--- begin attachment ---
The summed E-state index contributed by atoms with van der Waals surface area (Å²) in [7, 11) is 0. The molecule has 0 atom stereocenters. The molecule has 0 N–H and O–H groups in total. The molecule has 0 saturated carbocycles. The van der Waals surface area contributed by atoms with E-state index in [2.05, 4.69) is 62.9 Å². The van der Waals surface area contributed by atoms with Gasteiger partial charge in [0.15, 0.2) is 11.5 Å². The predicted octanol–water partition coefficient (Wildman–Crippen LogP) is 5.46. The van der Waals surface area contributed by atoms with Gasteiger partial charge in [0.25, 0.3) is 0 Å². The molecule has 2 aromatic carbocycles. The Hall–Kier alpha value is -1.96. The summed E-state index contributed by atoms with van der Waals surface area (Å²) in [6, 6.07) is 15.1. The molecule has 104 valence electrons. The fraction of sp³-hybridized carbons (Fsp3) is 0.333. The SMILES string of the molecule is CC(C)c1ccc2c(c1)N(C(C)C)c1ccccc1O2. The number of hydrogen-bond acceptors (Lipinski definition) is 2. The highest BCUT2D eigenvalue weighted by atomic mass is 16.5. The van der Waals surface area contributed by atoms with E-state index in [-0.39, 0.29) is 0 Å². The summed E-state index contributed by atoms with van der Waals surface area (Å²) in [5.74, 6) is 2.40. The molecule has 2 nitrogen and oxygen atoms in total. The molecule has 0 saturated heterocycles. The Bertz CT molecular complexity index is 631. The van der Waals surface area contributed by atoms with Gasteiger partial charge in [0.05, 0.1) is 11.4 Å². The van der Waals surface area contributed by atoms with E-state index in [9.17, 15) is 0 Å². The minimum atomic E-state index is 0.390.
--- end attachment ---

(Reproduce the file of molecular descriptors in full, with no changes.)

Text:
The summed E-state index contributed by atoms with van der Waals surface area (Å²) in [7, 11) is 0. The molecule has 0 atom stereocenters. The molecule has 0 N–H and O–H groups in total. The molecule has 0 saturated carbocycles. The van der Waals surface area contributed by atoms with E-state index in [2.05, 4.69) is 62.9 Å². The van der Waals surface area contributed by atoms with Gasteiger partial charge in [0.15, 0.2) is 11.5 Å². The predicted octanol–water partition coefficient (Wildman–Crippen LogP) is 5.46. The van der Waals surface area contributed by atoms with Gasteiger partial charge in [0.25, 0.3) is 0 Å². The molecule has 2 aromatic carbocycles. The Hall–Kier alpha value is -1.96. The summed E-state index contributed by atoms with van der Waals surface area (Å²) in [6, 6.07) is 15.1. The molecule has 104 valence electrons. The fraction of sp³-hybridized carbons (Fsp3) is 0.333. The SMILES string of the molecule is CC(C)c1ccc2c(c1)N(C(C)C)c1ccccc1O2. The number of hydrogen-bond acceptors (Lipinski definition) is 2. The highest BCUT2D eigenvalue weighted by atomic mass is 16.5. The van der Waals surface area contributed by atoms with E-state index in [-0.39, 0.29) is 0 Å². The summed E-state index contributed by atoms with van der Waals surface area (Å²) in [5.74, 6) is 2.40. The molecule has 2 nitrogen and oxygen atoms in total. The molecule has 0 saturated heterocycles. The Bertz CT molecular complexity index is 631. The van der Waals surface area contributed by atoms with Gasteiger partial charge in [0.05, 0.1) is 11.4 Å². The van der Waals surface area contributed by atoms with E-state index in [9.17, 15) is 0 Å². The minimum atomic E-state index is 0.390.